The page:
In fact, more advanced and effective rehabilitation paradigms, such as Proprioceptive Neuromuscular Facilitation (PNF) actually dispense with all so-called 'isolation' work and use complex, multi-jointed, tri-planar movements from the outset.
Would you believe that Kevin has actually said that he '..deliberately strive(s) to avoid unnecessary complication in explanation...'?

Do not fall for the fundamentalist verbosity. Do the research yourself. If you find that the exercise is backed up by scientific corroberative data, then go for it.

Rhetorical tactics such as asserting 'virtually every athlete...' or confronting by questioning '...name one coach or athlete...' relies on the assumption that one would not make the effort to find this information and acquiesce. Don't do it. There are many, many paths to the top of the mountain, not everyone who proclaims to be a sherpa is one.

;)

Kevin Wilbanks
06-05-2003, 10:20 PM
Rhetorical tactics such as asserting 'virtually every athlete...' or confronting by questioning '...name one coach or athlete...' relies on the assumption that one would not make the effort to find this information and acquiesce.
You mean like this?

"Do not fall for the fundamentalist verbosity. Do the research yourself. If you find that the exercise is backed up by scientific corroberative data, then go for it."

I actually have a professional credential in strength and conditioning, and I find 'doing the research myself' as you describe much harder than you make it sound. In practice, most non-scientists lack both the time and knowhow to find and interpret such studies, and the studies usually address far more narrow and specific questions than the recreational/novice trainee is asking.

The issues in my post were broad enough that I think explanatory clarity and just plain making sense are far more important. We're talking general training paradigms here, not specific rep/set protocols. This is not a professional scientific forum. If you find that the verbosity inhibits your understanding, ask for clarification.

If someone makes a claim about specific categories of athletes, I don't think asking for one example is argumentatively unfair at all. Speaking of rhetorical tactics, what about your post, which consists completely of innuendo and ad hominem attack, and fails to address a single content point?

sanosuke
06-06-2003, 02:17 AM
sit up, of course. and oh, climbing three stairways to get to my dojo :)

PeterR
06-06-2003, 02:39 AM
I guess I misunderstood the question.

I assumed difficulty of execution. I mean we are talking about warm-up exercises, not strength conditioning or full press stretching.

I answered go no sen kuzushi because the drill besides being every aerobic in nature is technically very complicated to get right.

erikmenzel
06-06-2003, 03:05 AM
I dont care about most difficult or easiest.

justinm
06-06-2003, 06:49 AM
Yoshinkan kihon dosa works for me. I think the most effective warm ups are those that mirror the actual upcoming activity but at a slower speed. It also meets the 'hardest' criteria both mentally and physically.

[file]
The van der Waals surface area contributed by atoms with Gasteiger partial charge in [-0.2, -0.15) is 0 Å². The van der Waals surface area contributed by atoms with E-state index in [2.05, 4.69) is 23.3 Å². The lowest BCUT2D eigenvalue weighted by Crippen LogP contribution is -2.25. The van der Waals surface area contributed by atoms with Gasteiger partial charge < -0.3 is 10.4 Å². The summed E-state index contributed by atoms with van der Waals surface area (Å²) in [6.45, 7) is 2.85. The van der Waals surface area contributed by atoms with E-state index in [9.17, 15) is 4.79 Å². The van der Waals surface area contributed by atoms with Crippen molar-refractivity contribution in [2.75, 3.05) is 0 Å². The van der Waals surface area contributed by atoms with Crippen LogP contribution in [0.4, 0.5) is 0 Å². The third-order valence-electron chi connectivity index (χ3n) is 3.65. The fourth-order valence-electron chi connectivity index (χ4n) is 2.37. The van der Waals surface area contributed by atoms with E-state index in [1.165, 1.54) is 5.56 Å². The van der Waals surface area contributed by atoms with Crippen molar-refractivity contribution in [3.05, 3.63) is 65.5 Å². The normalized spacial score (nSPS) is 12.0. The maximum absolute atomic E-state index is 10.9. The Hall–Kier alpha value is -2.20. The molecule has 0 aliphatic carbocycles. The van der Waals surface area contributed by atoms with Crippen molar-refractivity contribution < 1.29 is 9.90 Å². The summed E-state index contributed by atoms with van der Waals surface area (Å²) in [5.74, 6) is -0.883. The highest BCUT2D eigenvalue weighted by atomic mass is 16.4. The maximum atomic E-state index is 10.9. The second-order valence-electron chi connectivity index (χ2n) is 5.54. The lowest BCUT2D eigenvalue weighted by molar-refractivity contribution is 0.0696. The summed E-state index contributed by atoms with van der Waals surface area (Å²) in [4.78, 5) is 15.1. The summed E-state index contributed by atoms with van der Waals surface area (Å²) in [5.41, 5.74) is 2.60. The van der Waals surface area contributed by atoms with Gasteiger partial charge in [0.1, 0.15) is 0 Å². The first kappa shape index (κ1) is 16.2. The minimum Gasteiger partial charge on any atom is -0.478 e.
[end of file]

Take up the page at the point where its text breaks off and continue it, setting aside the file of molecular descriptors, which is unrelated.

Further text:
deepsoup
06-06-2003, 09:23 AM
I assumed difficulty of execution. I mean we are talking about warm-up exercises, not strength conditioning or full press stretching.

I answered go no sen kuzushi because the drill besides being every aerobic in nature is technically very complicated to get right.
I saw the question the same way you did, Peter, and I agree entirely. I don't think I'd describe it as complicated though, I think its really quite simple, just immensely difficult! :)
Yoshinkan kihon dosa works for me. I think the most effective warm ups are those that mirror the actual upcoming activity but at a slower speed. It also meets the 'hardest' criteria both mentally and physically.
I've never had the chance to try the Yoshinkan kihon dosa, I would very much like to see what thats all about at some point.

The excercise Peter mentions is the last in the series of excercises that make up the Shodokan kihon kozo and from what I can make out, they're pretty much our equivalent of the kihon dosa. (We do them at the start of every class too.)

They're 'basic excercises' in core skills, and as such they're very difficult to do perfectly unless your core skills are also perfect. (In which case your aikido should be perfect too, and as we know, thats never going to happen for the vast majority of us!)

Sean

x

formerjarhead
06-06-2003, 11:04 AM
I find the samuri walking (on your knees) the most difficult, but that may be from my bad knee.

Kihon Dosa are the Basic 6 movements. In an "open window" Air Conditioned room in the middle of summer they can really task you!!

Ni-kajo: Aikido's Verticle Aduster

Matt Gallagher
06-06-2003, 03:17 PM
A bad knee will certainly not make Shikko seem an attractive exercise to practise, or indeed any suwari waza. Hope this heals!

We also practise Kihon Dosa, and I would agree that whilst seeming like a fairly easy kata to learn, it is much more difficult to master.

Still, if our overall aikido is only as strong as our basic technique it must be very worthwhile to practise this excercise regularly.

Matt

PeterR
06-07-2003, 03:03 AM
I don't think I'd describe it as complicated though, I think its really quite simple, just immensely difficult! :)
I used the word complicated in that it sure has more bits and pieces than any form of push-up you care to name.

That particular exercise is one that seems to evolve as your Aikido progresses - just like ones understanding of [name deep profound book here] each time you read it.